If you are someone who avoids eating fatty foods at all cost because you think they will make your waistline expand, then it’s time to get the skinny on fats. Let me start by saying that fats are not all created equal. Trans fats are the bad guys. If you say hello to trans fats too often then you can definitely say goodbye to your skinny jeans and the quality of your health. But there are a whole other class of fats out there that our bodies actually need for energy, cell growth, nutrient absorption, hormone balance, and more.
Healthy fats include polyunsaturated, monounsaturated, and saturated fats. Before we go over the 10 healthy fat foods that every balanced diet should include, let’s take a quick lesson on healthy fats.
Unsaturated fats – This type of fat is typically liquid at room temperature and can be found in foods like olive oil, seeds, nuts, and seafood. I’ll talk more about those foods in just a minute.
Saturated fats – This type of fat is typically solid at room temperature. While saturated fats are often viewed as “bad” fats, certain sources are considered great for our health. Take coconut oil for example!
Often referred to as a “superfood,” avocados are among the most nutrient-dense fruits on earth. They contain a long list of vitamins, minerals, and antioxidants. Plus, they’re loaded with protein, fiber, and fat. According to the United States Department of Agriculture (USDA), avocados contain around 29 grams of fat. Don’t let that high number scare you, though. Studies have found avocados are amazing for health. They are known to:
- Aid weight loss
- Improve heart health
- Lower bad cholesterol levels
- Fight cancer
- Improve digestion
- Support brain function
- Protect against insulin resistance and diabetes
- Balance hormones
- Support healthy skin
- Support eye health
After reading the health benefits, it’s no wonder avocados achieved “superfood” status.
When it comes to incorporating avocados into your daily diet, they’re extremely versatile. Aside from traditional guacamole, you can mash them up and replace butter on toast. You can also add them to soups, salads, and smoothies. If you like to bake, you can even use them as a fat replacement in baked goods.
Over the years, eggs have gotten a pretty bad reputation. Some people avoid eggs altogether because they believe the high fat and cholesterol content make them unhealthy. Then there are the people who only eat egg whites because they believe the yolk is the only unhealthy part. According to researchers, the truth is, eating whole eggs is extremely good for you. It’s important to remember that not all fats and cholesterol are created equal. Eggs are actually a great source of protein, healthy fats, and good cholesterol. Plus, eating just one egg provides your body with 13 essential vitamins and minerals. Oh, and did I mention that one large egg is only 70 calories?
If you want to reap the amazing health benefits of eggs, you will want to eat the entire egg. Yes, that includes the controversial yolk. According to experts at the Egg Nutrition Center, key nutrients such as choline, vitamin B12, vitamin D, and iron are found exclusively in the yolk. Consuming the nutrients from whole egg can help with:
- Weight management
- Improve muscle strength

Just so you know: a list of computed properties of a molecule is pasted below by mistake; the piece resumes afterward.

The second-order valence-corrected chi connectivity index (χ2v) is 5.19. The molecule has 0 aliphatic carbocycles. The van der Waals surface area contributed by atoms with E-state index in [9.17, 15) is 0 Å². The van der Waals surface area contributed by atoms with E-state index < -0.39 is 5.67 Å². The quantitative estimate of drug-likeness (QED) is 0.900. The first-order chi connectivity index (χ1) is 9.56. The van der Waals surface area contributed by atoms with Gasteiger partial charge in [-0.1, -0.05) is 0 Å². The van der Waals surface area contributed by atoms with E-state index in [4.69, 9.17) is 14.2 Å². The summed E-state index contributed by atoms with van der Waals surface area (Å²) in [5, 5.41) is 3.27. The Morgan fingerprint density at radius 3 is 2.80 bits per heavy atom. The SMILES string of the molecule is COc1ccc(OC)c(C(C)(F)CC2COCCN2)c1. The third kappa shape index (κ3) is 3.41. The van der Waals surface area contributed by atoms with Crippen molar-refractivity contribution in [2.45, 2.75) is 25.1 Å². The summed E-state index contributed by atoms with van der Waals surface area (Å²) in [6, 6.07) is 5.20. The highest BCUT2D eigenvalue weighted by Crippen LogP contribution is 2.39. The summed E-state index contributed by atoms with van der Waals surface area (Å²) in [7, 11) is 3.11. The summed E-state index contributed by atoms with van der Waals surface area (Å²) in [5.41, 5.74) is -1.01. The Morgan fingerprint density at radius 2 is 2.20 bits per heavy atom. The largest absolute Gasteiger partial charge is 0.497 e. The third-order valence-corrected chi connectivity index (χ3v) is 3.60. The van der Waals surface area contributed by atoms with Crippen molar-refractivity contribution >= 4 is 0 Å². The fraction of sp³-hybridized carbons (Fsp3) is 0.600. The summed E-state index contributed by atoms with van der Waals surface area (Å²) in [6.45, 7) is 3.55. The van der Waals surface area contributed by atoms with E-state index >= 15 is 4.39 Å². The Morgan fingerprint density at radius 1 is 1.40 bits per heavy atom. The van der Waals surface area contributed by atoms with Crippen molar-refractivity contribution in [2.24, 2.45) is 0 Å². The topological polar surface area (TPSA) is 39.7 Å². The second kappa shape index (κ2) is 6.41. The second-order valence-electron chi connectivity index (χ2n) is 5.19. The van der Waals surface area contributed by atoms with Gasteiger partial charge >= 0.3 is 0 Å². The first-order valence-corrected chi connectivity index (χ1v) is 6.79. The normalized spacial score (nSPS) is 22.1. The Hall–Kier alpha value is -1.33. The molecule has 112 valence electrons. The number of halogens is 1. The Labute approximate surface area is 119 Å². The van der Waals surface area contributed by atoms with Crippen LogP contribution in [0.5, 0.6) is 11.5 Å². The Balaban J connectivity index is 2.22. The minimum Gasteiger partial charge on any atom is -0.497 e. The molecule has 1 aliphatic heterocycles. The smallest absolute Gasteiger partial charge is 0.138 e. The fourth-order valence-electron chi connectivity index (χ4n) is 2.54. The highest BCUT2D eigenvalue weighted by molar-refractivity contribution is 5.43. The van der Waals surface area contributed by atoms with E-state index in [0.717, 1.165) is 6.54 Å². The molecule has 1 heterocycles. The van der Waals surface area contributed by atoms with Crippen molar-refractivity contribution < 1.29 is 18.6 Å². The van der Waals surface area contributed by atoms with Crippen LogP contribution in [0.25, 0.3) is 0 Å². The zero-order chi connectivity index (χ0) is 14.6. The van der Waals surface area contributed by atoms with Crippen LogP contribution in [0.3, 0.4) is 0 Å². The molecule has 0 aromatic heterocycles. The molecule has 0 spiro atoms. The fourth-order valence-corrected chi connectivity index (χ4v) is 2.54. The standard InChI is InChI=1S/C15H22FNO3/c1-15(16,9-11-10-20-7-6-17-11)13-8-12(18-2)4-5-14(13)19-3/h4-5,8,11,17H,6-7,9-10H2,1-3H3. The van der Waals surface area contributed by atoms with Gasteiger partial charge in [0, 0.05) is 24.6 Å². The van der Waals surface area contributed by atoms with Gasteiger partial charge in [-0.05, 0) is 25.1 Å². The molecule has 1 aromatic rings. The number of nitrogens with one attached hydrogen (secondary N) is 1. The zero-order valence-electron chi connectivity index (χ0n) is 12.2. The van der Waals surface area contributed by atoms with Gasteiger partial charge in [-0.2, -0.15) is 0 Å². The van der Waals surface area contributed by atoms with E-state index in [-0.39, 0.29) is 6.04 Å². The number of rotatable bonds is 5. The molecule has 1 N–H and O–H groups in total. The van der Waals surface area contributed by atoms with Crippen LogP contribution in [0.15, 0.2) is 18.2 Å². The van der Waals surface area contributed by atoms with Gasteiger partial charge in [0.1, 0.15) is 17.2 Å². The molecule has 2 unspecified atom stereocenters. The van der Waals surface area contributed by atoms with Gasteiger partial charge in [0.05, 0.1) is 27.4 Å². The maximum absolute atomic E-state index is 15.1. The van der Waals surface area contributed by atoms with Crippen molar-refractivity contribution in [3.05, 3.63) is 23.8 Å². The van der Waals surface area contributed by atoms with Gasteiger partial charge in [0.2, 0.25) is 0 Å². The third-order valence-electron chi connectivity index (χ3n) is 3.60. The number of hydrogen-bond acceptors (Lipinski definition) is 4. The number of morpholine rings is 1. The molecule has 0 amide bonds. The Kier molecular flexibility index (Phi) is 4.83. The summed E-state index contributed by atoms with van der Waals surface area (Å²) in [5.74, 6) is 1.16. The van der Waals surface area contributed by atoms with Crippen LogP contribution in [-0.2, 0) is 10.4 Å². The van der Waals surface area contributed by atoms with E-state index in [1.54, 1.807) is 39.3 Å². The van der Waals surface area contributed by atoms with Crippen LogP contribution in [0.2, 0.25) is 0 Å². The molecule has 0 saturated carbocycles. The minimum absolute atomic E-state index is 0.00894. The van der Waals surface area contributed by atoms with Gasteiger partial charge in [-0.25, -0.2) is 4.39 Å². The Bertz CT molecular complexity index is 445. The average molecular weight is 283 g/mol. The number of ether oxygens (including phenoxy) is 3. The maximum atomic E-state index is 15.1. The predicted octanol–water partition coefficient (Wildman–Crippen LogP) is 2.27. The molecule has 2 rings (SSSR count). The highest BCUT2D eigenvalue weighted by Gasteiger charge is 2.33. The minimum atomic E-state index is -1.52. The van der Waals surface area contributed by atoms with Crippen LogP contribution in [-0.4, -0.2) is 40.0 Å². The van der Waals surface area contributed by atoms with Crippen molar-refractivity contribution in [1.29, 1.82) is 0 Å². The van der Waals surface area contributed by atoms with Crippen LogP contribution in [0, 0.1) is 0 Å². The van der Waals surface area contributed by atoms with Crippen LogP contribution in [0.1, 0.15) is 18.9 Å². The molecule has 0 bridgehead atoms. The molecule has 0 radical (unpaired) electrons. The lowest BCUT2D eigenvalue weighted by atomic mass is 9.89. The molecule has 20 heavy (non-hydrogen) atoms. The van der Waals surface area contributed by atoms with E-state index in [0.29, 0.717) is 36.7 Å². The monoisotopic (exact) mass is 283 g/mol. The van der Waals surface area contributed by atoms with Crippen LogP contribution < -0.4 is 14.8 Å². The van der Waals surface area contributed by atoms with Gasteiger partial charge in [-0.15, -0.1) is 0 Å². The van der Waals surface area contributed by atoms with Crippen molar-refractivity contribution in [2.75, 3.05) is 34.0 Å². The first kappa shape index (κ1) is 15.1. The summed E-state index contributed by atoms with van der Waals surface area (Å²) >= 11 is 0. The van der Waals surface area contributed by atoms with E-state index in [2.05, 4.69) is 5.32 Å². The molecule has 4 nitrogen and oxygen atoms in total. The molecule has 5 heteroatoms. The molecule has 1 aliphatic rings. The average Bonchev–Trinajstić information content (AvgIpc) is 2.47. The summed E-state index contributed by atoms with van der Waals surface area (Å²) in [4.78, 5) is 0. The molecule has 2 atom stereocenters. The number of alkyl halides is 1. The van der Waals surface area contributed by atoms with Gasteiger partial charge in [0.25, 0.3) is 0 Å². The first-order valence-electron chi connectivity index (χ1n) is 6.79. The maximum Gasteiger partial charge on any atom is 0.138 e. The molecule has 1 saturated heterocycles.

- Support healthy brain function
- Support eye health
- Support healthy pregnancy
So which type of eggs are the healthiest? According to the Egg Nutrition Center, the answer may surprise you. They say:
“The nutrient content of eggs is similar regardless of color (white or brown), grade (AA, A, or B), or how they are raised (organic, free-range, and conventional).”
3) Salmon (& Other Fatty Fish)
Wild caught salmon is another powerhouse food. According to the USDA, a 3 ounce Atlantic salmon fillet contains 17 grams of protein and 11 grams of fat. While the fat content may sound high, remember it’s good fat. Salmon is rich in beneficial Omega-3s, which have been known to:
- Support heart health
- Lower bad cholesterol
- Fight diabetes
- Aid digestion
- Improve mood
- Support healthy brain function
- Reduce risk of cancer
Those are just some of the top benefits on our list of 13 reasons to include Omega-3 fats in your diet.
Along with salmon, there are other fatty fish in the sea that pack a nutritional punch. They include mackerel, herring, trout, sardines, and tuna. The American Heart Association recommends people eat at least two servings of fish a week to reap the Omega-3 benefits.
4) Coconut Oil
Today, it seems everyone is going coco-nuts … and rightfully so. It feels like coconut oil can cure just about everything. It has anti-bacterial, anti-microbial, and anti-fungal properties to ward off harmful toxins and illnesses. As of today, there are more than 1,500 studies that prove coconut oil offers amazing health benefits such as:
- Aids weight loss
- Fights inflammation
- Lowers bad cholesterol
- Boosts the immune system
- Fights cancer
- Fights UTIs
- Improves digestion
- Reduces stomach ulcers
- Supports brain health
- Boosts energy
- Heals burns
- Prevents gum disease
Believe it or not, those are just a few benefits. The list goes on! Before we learned about coconut oil’s health and beauty benefits, though, a lot of people actually feared consuming coconut oil because it’s full of saturated fat. Just one tablespoon has a whopping 14 grams of fat. Here’s what researchers now know — coconut oil is composed of medium-chain fatty acids (MCFAs). Unlike long-chain fatty acids (LCFAs) found in plant-based oils, MCFAs are easy to digest, immediately convert into energy, and not readily stored as fat.
Consuming just one tablespoon of coconut oil at meals could have major effects on the body. To add more coconut oil into your diet, try cooking with it. Since coconut oil has a high smoke point, it’s great in the frying pan. You can also use it to replace butter on toast, use it as coffee creamer, add it to your morning oatmeal, put a spoonful in yogurt, or mix some into smoothies.